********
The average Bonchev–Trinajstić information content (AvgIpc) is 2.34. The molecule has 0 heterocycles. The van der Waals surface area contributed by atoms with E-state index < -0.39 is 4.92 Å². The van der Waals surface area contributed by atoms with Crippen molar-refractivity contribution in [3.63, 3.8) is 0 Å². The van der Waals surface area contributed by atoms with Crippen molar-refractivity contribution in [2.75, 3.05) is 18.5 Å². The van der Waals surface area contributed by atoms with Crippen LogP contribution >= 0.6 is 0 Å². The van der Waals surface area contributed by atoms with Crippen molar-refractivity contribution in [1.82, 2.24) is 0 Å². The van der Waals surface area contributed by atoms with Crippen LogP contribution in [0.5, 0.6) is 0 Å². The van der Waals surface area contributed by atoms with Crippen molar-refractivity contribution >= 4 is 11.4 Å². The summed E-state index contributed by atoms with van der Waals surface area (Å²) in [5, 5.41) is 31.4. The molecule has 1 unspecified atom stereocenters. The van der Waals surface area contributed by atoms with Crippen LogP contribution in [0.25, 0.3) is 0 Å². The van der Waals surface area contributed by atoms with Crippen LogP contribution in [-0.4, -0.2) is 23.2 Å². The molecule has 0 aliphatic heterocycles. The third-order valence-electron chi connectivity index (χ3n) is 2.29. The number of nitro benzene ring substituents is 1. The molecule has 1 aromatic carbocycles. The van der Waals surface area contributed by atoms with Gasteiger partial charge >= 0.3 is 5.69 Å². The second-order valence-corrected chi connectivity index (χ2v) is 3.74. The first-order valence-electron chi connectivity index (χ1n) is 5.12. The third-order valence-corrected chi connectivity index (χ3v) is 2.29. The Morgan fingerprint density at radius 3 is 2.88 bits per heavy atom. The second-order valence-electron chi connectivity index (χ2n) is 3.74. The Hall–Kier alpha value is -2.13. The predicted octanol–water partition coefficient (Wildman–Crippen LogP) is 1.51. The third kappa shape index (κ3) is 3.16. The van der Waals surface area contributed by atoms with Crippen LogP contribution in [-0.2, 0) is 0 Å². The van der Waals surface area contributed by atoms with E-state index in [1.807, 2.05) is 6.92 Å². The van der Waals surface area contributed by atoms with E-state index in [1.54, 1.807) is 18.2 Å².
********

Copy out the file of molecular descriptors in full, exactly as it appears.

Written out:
The average Bonchev–Trinajstić information content (AvgIpc) is 2.34. The molecule has 0 heterocycles. The van der Waals surface area contributed by atoms with E-state index < -0.39 is 4.92 Å². The van der Waals surface area contributed by atoms with Crippen molar-refractivity contribution in [3.63, 3.8) is 0 Å². The van der Waals surface area contributed by atoms with Crippen molar-refractivity contribution in [2.75, 3.05) is 18.5 Å². The van der Waals surface area contributed by atoms with Crippen LogP contribution >= 0.6 is 0 Å². The van der Waals surface area contributed by atoms with Crippen molar-refractivity contribution in [1.82, 2.24) is 0 Å². The van der Waals surface area contributed by atoms with Crippen LogP contribution in [0.5, 0.6) is 0 Å². The van der Waals surface area contributed by atoms with Crippen molar-refractivity contribution >= 4 is 11.4 Å². The summed E-state index contributed by atoms with van der Waals surface area (Å²) in [5, 5.41) is 31.4. The molecule has 1 unspecified atom stereocenters. The van der Waals surface area contributed by atoms with Crippen LogP contribution in [0.25, 0.3) is 0 Å². The van der Waals surface area contributed by atoms with Crippen LogP contribution in [-0.4, -0.2) is 23.2 Å². The molecule has 0 aliphatic heterocycles. The third-order valence-electron chi connectivity index (χ3n) is 2.29. The number of nitro benzene ring substituents is 1. The molecule has 1 aromatic carbocycles. The van der Waals surface area contributed by atoms with Gasteiger partial charge >= 0.3 is 5.69 Å². The second-order valence-corrected chi connectivity index (χ2v) is 3.74. The first-order valence-electron chi connectivity index (χ1n) is 5.12. The third-order valence-corrected chi connectivity index (χ3v) is 2.29. The Morgan fingerprint density at radius 3 is 2.88 bits per heavy atom. The second-order valence-electron chi connectivity index (χ2n) is 3.74. The Hall–Kier alpha value is -2.13. The predicted octanol–water partition coefficient (Wildman–Crippen LogP) is 1.51. The third kappa shape index (κ3) is 3.16. The van der Waals surface area contributed by atoms with Crippen LogP contribution in [-0.2, 0) is 0 Å². The van der Waals surface area contributed by atoms with E-state index in [1.807, 2.05) is 6.92 Å². The van der Waals surface area contributed by atoms with E-state index in [1.54, 1.807) is 18.2 Å².